<p>So Proud Mom are you saying that he would need to take summer classes every summer? Because the previous poster made it sound like it shouldn't be a problem or even anything out of the ordinary.</p>

<p>@proud_mom:
What are you talking about?
Thousands of students do this pre-med sequence without taking summer courses.</p>

<p>Spreading these 5 classes out during three years of college should not present much in the way of a challenge, especially since both the Bio and the Math will also count towards his Econ and Bio majors and he'd be taking them anyway.</p>

<p>I had a classmate of mine who was a double major: music and computer science and still took all the pre-med classes without doing any summer work.</p>

<p>In fact, many med schools will NOT accept summer classes or night school for the pre-med sequence. They want see you take the classes during the regular school year.</p>

<p>OP - What you're proposing is absolutely doable ... without summers ... as long as your S is willing to take a reasonable overload each semester. How do I know? My D did it ... WITHOUT giving up her social life or affecting her high GPA.</p>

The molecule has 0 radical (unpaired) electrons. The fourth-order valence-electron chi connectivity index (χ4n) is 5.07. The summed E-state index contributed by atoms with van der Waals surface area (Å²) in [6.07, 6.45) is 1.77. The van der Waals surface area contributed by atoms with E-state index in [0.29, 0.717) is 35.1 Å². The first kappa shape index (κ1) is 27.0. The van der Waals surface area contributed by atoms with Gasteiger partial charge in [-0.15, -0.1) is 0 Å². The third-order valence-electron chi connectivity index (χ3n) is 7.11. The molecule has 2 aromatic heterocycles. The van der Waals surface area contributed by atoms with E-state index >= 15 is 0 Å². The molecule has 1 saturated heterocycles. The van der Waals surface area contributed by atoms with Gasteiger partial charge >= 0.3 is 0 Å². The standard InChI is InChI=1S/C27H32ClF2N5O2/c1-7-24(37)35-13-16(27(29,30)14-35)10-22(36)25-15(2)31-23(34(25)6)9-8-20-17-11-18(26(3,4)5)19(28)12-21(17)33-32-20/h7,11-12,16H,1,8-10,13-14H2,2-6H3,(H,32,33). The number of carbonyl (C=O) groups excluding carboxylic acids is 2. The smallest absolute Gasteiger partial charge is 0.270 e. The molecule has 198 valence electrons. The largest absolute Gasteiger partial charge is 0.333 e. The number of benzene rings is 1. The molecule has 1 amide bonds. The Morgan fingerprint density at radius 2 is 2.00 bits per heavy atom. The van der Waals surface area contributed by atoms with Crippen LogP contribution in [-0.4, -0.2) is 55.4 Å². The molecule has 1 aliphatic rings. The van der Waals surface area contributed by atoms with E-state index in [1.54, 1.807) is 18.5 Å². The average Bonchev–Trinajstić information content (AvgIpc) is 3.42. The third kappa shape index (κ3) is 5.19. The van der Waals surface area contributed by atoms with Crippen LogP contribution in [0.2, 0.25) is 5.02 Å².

<p>Even my son's Tier 3 LAC requires 2 sciences (only one with a lab) so it is really just 2 extra science classes and worst case scenario these will eat up 2 electives. </p>

<p>I have heard multiple times that organic Chem is very difficult so maybe he should take that course during a semester when he has a lighter load.</p>

<p>I wanted to know what you mean by "reasonable overload" NewHope33.</p>

<p>This should be do-able without summer school and probably without taking an unduly heavy course load -- especially if he has any AP credits and therefore can omit some prerequisites. The only problem (and it's faced by all students who double major) is that his opportunities to explore fields other than biology and economics will be limited.</p>